UN rights report: Myanmar laws have censored journalists
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UN rights report: Myanmar laws have censored journalists

The recent prosecutions of journalists in Myanmar have had the effect of self-censorship [press release], according to a UN report [text, DOC] released Tuesday examining freedom of the press in Myanmar.

The report dissects the freedom of the press in Myanmar since the National League for Democracy (NLD) came into power and the effects it has had on journalists. According to the report the arrests have made it “impossible for journalists to do their job without fear or favor.”

The report focuses on the recent case involving two Reuters journalists who were convicted [JURIST reports] last week of violating the Myanmar state secret law. The report notes that the UN Human Rights Committee has held that “states must proceed with extreme care when drafting restrictions in the name of national security.” The report also points out that it is problematic that international journalists have been barred from conflict-affected areas that local journalists have been allowed access.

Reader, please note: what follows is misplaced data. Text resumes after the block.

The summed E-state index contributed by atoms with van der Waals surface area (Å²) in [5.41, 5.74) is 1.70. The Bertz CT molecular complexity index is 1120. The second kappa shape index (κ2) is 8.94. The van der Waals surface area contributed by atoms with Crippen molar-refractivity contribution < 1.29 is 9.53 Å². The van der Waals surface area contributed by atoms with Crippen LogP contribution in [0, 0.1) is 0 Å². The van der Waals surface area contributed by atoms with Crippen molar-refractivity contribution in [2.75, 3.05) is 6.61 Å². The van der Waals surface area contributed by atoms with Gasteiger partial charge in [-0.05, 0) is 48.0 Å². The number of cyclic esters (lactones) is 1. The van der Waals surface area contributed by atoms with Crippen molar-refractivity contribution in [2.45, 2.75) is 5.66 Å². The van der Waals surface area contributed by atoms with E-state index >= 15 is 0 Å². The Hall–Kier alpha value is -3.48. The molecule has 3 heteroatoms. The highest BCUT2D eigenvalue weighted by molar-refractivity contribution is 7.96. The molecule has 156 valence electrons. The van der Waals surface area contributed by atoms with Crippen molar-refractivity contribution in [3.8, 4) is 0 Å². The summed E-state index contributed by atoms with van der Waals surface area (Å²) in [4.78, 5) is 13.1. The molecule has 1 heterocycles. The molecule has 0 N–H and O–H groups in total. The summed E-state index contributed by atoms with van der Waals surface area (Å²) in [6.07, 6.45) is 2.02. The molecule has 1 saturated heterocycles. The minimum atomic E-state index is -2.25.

According to the report, the effect of the recent prosecutions has been to restrict the public’s right to information by denying journalists the ability to report without fear of prosecution. The UN High Commissioner advocated in the report for “redress for the human rights violations that the journalists have been subjected to through the authorities’ attempts at restricting the freedom of the press.” At the end of the report, the High Commissioner made a series of recommendations to the government of Myanmar including the release of the two Reuters journalists and to “ensure journalists who have been subject to arrests and prosecution have access to the right remedy.”